Making it Look Easy. Who's Bright Idea Was That?

Ok, I feel a rant coming on but can I just say that when we as women decided(at that conference we all attended) not only would we do most of the family work, but we would aspire to make it look effortless, we totally fucked up. Who's bright idea was this anyway?

As I fess up about being on an antidepressant(I was calling them mood stabilizers for awhile because it seemed less sad and more like a glass of wine) shloads of clients and friends have told me they're on them as well. Most of them are moms with young children. Hmmmm, I'm sensing a pattern here.

On one hand, it doesn't make me feel like such a nut job but on the other hand, it makes me a little sad and concerned for ALL the mothers I know. What is it about the job that's forcing so many of us to take medication to get by? When I went to my OB and told her I was feeling like a worthless piece of shit, like I was doing everything half-ass she went through with me all of the things I do and am responsible for and finally after hearing someone else say, “you are doing too much, you need to go easier on yourself,” I finally believed it. Why did I need a doctor to tally up all the things I do to make me feel ok, that's sick.

When men do stuff around the house, they make a big deal about how difficult it was but here's us all, no problem, it's easy, look I've got it all together, no effort here don't worry, oh sure, I've got time, you need anything else. What are we thinking? No wonder what we do is undervalued. It's like the supermodels who say , oh, I eat whatever I want and never exercise I'm just blessed I guess, when we all know they are smoking, throwing up everything they eat and at the gym 24/7.

We pretend motherhood isn't work and sacrifice. I've heard so many moms say, oh I could never imagine my life without my children. I, on the other hand, frequently imagine my life without them, and guess what, it's never as good as my real life with them in it, but I do think about it. And guess what, I think the women who say they have never thought what their lives might be like if they didn't have children are BIG FAT LIARS.

That's another thing, why are we so unsupportive of each other? Now that's a generalization because I know many women who do support each other, even moms making vastly different choices then their peers, but really, have we not all felt the judgement of other women be it friends, coworkers, peers, even family. My mother-in-law has made references that I'm readying our children for the foreign brigade because my seven year old unloads the dishwasher, makes his own lunch and my four year old makes her bed and gets dressed on her own. I don't even know what the foreign brigade is but I'm pretty sure it's not a compliment. Even my own grandmother has asked me on more than one occasion,”What do you do?” They act like I'm Mommy Dearest for expecting that my kids and husband pitch in.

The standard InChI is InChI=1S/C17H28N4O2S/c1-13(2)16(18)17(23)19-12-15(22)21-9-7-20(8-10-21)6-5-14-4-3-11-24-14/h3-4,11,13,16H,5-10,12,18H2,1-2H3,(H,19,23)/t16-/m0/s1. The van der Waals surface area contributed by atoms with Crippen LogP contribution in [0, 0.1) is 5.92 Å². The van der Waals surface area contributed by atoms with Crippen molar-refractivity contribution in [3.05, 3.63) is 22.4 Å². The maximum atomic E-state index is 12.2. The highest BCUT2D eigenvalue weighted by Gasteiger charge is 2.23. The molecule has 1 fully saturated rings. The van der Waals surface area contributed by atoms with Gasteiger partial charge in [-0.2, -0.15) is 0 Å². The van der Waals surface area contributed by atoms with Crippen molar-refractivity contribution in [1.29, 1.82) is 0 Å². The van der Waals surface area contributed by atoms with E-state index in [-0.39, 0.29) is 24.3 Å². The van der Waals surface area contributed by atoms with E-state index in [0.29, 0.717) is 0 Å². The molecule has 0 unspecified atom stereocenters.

When I get all worked up about those two I just try to remember that when they were raising their kids, they smoked and drank when they were pregnant, they typically did not breastfeed, and they put their babies to bed on their stomachs(probably right after feeding them peanut butter and honey). They didn't put the kids in seatbelts, forget bike helmets, and did lots more stuff WRONG. Ok, this has turned into quite the rant, guess I'm angrier about this than I thought.

I have had a myriad of jobs since my first at 13. They were of varying degrees of prestige, difficulty, pay, etc.. Motherhood is, hands down, the most challenging thing I have ever done. It is also the most rewarding, heart swelling, hilarious, humbling, exciting thing I have ever been a part of. One thing I've come to love about the blogosphere is that women let their guard down and are far more honest with each other than you will ever get in a playgroup or PTA meeting. I just wish women would stop aspiring to make it look so easy because we all know it's not. And maybe, if we were all a bit more honest about that then everyone in her inauguration to motherhood wouldn't have to go through that period when you think you are the only one having a hard time.

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9 comments:

Chris in Happy Valley said... June 15, 2008 at 4:20 AM  

That's a pretty good rant! I empathize with you. While not being a Mum, I've been frustrated by the way Mums interact. I've seen my partner and some of her friends that are new Mums and it often seems more competitive than supportive.

I also respect how much work it is. I flirted with staying at home with my son for a while but found it WAY harder than going to work. Hence, back to work.

Anyway, I wanted to stop by to say thanks for your visit to my site and your comments! It's the comments that are my reward for writing. Hope to see you back!

Anonymous said... June 16, 2008 at 2:27 AM  

My mother generally did everything herself (or tried to), which resulted in her often feeling overwhelmed and my lack of cooking skills. I think it's great that you've taught your kids to be so capable. -Lurker from Dooce/First-time commenter

Love Bites said... June 16, 2008 at 6:31 AM  

This is going to sound terrible, but as a divorced mom of two, I occasionally HAVE a life without children. And, I enjoy the hell out of those few quick days. I'm always happy when they come home, because they really ARE my life, but having a life apart from them is totally nice, too. TOTALLY.

Formerly Fun said... June 16, 2008 at 7:50 AM  

Chris,
It can be very competitive. I myself am going for the award of who can be on the most medication.

Women, and men too, could really benefit from being more supportive. I work some days, stay home some days, and try and work from home some days and I wish I had another mom who I could switch off with to save in childcare and free up a little time for errands here and there.

But the working moms judge the stay at homes and vice versa and it can make it really hard to collaborate. Not every mom works because she wants Jimmy Choos and and a boat, many, if not most, need to.